Bear Hunters’ Cornpone circa 1835

A simple food typical of the time and place – nothing fancy – but something to keep you trekking across the mountain.

  • 2 cups cornmeal
  • 1/2 teaspoon salt
  • 1 1/2 cups buttermilk
  • Mix together.  Bake in a hot overn (400F) in a greased iron skillet unitl golden.  Cool, cut and stuff in your ruck sack.

On this particular day, Dustin was going to take me into the woods to learn to identify terrain prior to the first emergence of any plants – learning the “tell-tale” signs of the woods as it were.  Dustin is a Mountain Man, without question.  His home is the out-of-doors.  Given a choice, he would rather walk a half day into to town, than drive.  For practical reasons, much of the meat his family consumes is harvested from the woods surrounding his home.  (Graham County, including the towns of Stecoah and Robbinsville, is one of the poorest regions in Appalachia).  He is a guide of the native trout waters in the area, he is an excellent hunter.  When I arrived he was ready for the woods – dressed in full ‘camo’, including calf high snake proof boots, something he added to his gear last year after taking a rattlesnake strike in the ankle.  It required four vials of anti-venom to offset the poison.  For a portion of our walk, he carried a 12 gauge shotgun loaded with a 1 ounce slug – as protection against a pack of coyotes – which he claimed would kill and eat anything.  The country we were headed into is as wild as it gets east of the Mississippi.

As we were still a month ahead of the scheduled harvest, which this year begins April 16, determined by the moon phase and other signs (“when the leaves on the maple trees are as big as squirrels’ paws, 6 weeks to corn planting time”) Dustin was relying on his knowledge of the area and typical places the ramps would grow.  I asked what the signs were – “moss covered rotting trees, damp spots, near by creeks, shade.”  Of course this time of year, there is no shade, as the leaves are not out, only the faintest whisper of tender red and light green bud tips.  On the way in, on the north side, we walked through snow, as well as being turned back from another spot, as the road was impassable.  Our walk was a ramble, hiking down, crossing over, rooting around on hands and knees.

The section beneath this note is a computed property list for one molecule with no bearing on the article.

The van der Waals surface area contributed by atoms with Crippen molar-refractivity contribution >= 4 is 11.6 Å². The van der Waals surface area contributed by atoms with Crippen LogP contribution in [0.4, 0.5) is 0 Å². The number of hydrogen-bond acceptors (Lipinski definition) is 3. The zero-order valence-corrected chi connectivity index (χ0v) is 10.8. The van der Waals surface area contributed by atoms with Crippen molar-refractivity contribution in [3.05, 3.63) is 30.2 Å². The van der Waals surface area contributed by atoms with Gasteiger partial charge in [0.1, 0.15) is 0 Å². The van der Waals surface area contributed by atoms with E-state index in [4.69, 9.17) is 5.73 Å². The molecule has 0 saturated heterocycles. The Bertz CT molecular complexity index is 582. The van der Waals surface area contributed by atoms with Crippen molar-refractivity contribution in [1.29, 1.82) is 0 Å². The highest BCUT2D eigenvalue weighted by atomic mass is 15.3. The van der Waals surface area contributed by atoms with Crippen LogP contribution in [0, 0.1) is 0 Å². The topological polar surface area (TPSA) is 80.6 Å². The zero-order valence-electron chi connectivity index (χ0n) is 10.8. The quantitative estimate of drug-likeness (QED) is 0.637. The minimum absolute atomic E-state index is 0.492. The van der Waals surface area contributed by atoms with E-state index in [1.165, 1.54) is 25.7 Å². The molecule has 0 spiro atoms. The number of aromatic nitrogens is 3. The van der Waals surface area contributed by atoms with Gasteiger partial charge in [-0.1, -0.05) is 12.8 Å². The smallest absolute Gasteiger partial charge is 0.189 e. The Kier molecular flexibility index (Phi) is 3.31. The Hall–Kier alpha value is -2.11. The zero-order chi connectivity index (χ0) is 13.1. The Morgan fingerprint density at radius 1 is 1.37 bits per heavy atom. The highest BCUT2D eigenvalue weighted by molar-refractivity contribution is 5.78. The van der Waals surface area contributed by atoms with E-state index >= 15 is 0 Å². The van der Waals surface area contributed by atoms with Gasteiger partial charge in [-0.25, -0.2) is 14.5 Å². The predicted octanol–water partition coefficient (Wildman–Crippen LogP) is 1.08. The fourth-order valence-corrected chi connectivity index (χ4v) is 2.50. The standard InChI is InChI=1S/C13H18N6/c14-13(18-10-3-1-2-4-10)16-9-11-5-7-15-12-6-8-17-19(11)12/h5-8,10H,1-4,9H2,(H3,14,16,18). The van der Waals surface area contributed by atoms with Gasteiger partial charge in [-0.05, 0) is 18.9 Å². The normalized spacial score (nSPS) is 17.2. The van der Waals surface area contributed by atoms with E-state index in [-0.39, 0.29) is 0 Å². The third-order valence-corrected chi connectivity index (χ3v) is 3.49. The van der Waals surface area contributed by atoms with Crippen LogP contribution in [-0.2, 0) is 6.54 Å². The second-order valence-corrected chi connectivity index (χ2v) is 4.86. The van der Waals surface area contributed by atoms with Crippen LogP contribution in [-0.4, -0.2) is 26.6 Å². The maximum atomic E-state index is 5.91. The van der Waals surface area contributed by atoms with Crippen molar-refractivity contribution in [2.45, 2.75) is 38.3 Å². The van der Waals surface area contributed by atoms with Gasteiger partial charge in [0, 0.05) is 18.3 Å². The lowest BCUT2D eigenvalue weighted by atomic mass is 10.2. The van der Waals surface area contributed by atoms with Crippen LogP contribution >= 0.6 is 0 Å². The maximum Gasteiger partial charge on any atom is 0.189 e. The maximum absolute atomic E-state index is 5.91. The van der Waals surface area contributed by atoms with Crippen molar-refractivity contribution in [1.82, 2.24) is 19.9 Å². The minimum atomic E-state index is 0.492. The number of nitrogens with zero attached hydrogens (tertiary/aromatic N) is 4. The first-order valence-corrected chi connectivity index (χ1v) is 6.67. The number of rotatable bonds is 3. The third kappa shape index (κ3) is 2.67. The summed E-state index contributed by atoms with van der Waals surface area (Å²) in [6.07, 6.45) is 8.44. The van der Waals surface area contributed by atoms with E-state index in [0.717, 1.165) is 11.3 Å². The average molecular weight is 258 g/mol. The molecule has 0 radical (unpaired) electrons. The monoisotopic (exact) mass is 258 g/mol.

Virtually every spot he cleared, we found the tender shoots just emerging from moist earth, not yet warm enough to smell of “life”, composted leaf matter and fulfilled promise of another Spring.  Not everything we found was a ramp – which is something to be wary of, –  some were other types of lilies, some plants the names I have forgotten. Dustin explained that he has been collecting in the wild all his life.  Since becoming a member of the SMNPA he has changed his view and his methods.  Today he only collects by cutting, never removing the root plate from the earth.  He has also learned to cultivate the plant and has a number of patches growing above where he lives (the area I was led blind-folded).  He has developed a disdain for others who do otherwise, having come to realize the real value of these native and wild plants.  The small amount of money he makes in the few weeks of ramp harvest keep his grandmother’s home in winter heat, where he lives with his wife.